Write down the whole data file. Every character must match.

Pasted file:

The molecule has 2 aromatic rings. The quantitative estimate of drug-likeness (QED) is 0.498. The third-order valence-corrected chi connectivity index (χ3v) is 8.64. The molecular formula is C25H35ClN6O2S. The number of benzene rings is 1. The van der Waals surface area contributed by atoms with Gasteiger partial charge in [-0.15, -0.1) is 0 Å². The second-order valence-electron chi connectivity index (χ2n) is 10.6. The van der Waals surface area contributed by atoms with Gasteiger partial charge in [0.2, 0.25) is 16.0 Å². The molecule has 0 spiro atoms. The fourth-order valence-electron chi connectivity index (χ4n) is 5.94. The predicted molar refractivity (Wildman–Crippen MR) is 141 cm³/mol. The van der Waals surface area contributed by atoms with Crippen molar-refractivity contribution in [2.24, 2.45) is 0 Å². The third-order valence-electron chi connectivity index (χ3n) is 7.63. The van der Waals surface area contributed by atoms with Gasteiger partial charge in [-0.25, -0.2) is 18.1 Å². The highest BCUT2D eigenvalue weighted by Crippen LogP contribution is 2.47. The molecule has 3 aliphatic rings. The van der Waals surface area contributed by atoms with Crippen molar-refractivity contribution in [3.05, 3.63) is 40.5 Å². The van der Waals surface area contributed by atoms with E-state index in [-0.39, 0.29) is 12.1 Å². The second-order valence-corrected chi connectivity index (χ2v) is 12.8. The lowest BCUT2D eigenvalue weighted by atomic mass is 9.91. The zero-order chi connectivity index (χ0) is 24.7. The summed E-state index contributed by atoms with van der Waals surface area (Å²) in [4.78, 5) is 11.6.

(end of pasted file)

The molecule has 2 aromatic rings. The quantitative estimate of drug-likeness (QED) is 0.498. The third-order valence-corrected chi connectivity index (χ3v) is 8.64. The molecular formula is C25H35ClN6O2S. The number of benzene rings is 1. The van der Waals surface area contributed by atoms with Gasteiger partial charge in [-0.15, -0.1) is 0 Å². The second-order valence-electron chi connectivity index (χ2n) is 10.6. The van der Waals surface area contributed by atoms with Gasteiger partial charge in [0.2, 0.25) is 16.0 Å². The molecule has 0 spiro atoms. The fourth-order valence-electron chi connectivity index (χ4n) is 5.94. The predicted molar refractivity (Wildman–Crippen MR) is 141 cm³/mol. The van der Waals surface area contributed by atoms with Crippen molar-refractivity contribution in [2.24, 2.45) is 0 Å². The third-order valence-electron chi connectivity index (χ3n) is 7.63. The van der Waals surface area contributed by atoms with Gasteiger partial charge in [-0.25, -0.2) is 18.1 Å². The highest BCUT2D eigenvalue weighted by Crippen LogP contribution is 2.47. The molecule has 3 aliphatic rings. The van der Waals surface area contributed by atoms with Crippen molar-refractivity contribution in [3.05, 3.63) is 40.5 Å². The van der Waals surface area contributed by atoms with E-state index in [-0.39, 0.29) is 12.1 Å². The second-order valence-corrected chi connectivity index (χ2v) is 12.8. The lowest BCUT2D eigenvalue weighted by atomic mass is 9.91. The zero-order chi connectivity index (χ0) is 24.7. The summed E-state index contributed by atoms with van der Waals surface area (Å²) in [4.78, 5) is 11.6.